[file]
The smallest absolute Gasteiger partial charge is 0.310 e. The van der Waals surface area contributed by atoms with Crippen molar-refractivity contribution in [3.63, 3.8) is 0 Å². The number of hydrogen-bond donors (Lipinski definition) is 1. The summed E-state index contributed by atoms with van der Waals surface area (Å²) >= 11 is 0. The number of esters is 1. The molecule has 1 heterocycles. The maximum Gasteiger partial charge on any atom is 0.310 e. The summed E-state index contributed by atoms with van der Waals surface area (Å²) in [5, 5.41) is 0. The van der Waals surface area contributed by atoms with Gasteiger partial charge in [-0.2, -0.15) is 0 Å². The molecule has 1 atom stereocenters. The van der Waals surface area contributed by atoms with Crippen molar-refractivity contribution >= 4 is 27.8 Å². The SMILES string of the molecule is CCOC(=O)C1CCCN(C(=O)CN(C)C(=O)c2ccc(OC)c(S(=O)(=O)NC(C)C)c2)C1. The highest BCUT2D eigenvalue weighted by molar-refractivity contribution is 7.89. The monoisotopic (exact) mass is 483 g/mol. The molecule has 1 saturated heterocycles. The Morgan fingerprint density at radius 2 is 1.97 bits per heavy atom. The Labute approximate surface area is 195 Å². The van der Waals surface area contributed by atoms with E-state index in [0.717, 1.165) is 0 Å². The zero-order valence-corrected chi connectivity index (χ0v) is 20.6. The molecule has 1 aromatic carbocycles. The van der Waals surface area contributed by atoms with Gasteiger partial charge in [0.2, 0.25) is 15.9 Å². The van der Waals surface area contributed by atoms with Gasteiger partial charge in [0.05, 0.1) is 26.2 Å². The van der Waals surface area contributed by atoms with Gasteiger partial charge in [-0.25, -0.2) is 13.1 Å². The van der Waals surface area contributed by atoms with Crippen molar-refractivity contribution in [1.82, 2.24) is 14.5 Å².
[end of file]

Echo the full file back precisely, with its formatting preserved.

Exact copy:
The smallest absolute Gasteiger partial charge is 0.310 e. The van der Waals surface area contributed by atoms with Crippen molar-refractivity contribution in [3.63, 3.8) is 0 Å². The number of hydrogen-bond donors (Lipinski definition) is 1. The summed E-state index contributed by atoms with van der Waals surface area (Å²) >= 11 is 0. The number of esters is 1. The molecule has 1 heterocycles. The maximum Gasteiger partial charge on any atom is 0.310 e. The summed E-state index contributed by atoms with van der Waals surface area (Å²) in [5, 5.41) is 0. The van der Waals surface area contributed by atoms with Gasteiger partial charge in [-0.2, -0.15) is 0 Å². The molecule has 1 atom stereocenters. The van der Waals surface area contributed by atoms with Crippen molar-refractivity contribution >= 4 is 27.8 Å². The SMILES string of the molecule is CCOC(=O)C1CCCN(C(=O)CN(C)C(=O)c2ccc(OC)c(S(=O)(=O)NC(C)C)c2)C1. The highest BCUT2D eigenvalue weighted by molar-refractivity contribution is 7.89. The monoisotopic (exact) mass is 483 g/mol. The molecule has 1 saturated heterocycles. The Morgan fingerprint density at radius 2 is 1.97 bits per heavy atom. The Labute approximate surface area is 195 Å². The van der Waals surface area contributed by atoms with E-state index in [0.717, 1.165) is 0 Å². The zero-order valence-corrected chi connectivity index (χ0v) is 20.6. The molecule has 1 aromatic carbocycles. The van der Waals surface area contributed by atoms with Gasteiger partial charge in [0.2, 0.25) is 15.9 Å². The van der Waals surface area contributed by atoms with Gasteiger partial charge in [0.05, 0.1) is 26.2 Å². The van der Waals surface area contributed by atoms with Gasteiger partial charge in [-0.25, -0.2) is 13.1 Å². The van der Waals surface area contributed by atoms with Crippen molar-refractivity contribution in [1.82, 2.24) is 14.5 Å².